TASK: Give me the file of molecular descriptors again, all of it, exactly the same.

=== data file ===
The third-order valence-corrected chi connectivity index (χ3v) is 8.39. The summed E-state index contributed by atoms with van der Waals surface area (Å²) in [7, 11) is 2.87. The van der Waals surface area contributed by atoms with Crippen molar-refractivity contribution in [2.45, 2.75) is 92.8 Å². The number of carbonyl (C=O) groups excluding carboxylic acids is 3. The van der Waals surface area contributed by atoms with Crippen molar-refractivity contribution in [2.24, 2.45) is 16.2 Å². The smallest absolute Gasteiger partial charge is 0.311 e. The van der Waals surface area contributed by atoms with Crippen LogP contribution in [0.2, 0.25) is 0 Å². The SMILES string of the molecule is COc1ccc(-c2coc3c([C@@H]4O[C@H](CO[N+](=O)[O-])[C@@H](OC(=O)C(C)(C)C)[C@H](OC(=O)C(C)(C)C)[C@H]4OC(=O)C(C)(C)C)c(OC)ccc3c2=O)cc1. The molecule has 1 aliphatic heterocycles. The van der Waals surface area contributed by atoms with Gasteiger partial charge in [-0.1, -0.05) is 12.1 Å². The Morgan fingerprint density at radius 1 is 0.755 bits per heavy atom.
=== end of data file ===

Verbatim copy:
The third-order valence-corrected chi connectivity index (χ3v) is 8.39. The summed E-state index contributed by atoms with van der Waals surface area (Å²) in [7, 11) is 2.87. The van der Waals surface area contributed by atoms with Crippen molar-refractivity contribution in [2.45, 2.75) is 92.8 Å². The number of carbonyl (C=O) groups excluding carboxylic acids is 3. The van der Waals surface area contributed by atoms with Crippen molar-refractivity contribution in [2.24, 2.45) is 16.2 Å². The smallest absolute Gasteiger partial charge is 0.311 e. The van der Waals surface area contributed by atoms with Crippen LogP contribution in [0.2, 0.25) is 0 Å². The SMILES string of the molecule is COc1ccc(-c2coc3c([C@@H]4O[C@H](CO[N+](=O)[O-])[C@@H](OC(=O)C(C)(C)C)[C@H](OC(=O)C(C)(C)C)[C@H]4OC(=O)C(C)(C)C)c(OC)ccc3c2=O)cc1. The molecule has 1 aliphatic heterocycles. The van der Waals surface area contributed by atoms with Gasteiger partial charge in [-0.1, -0.05) is 12.1 Å². The Morgan fingerprint density at radius 1 is 0.755 bits per heavy atom.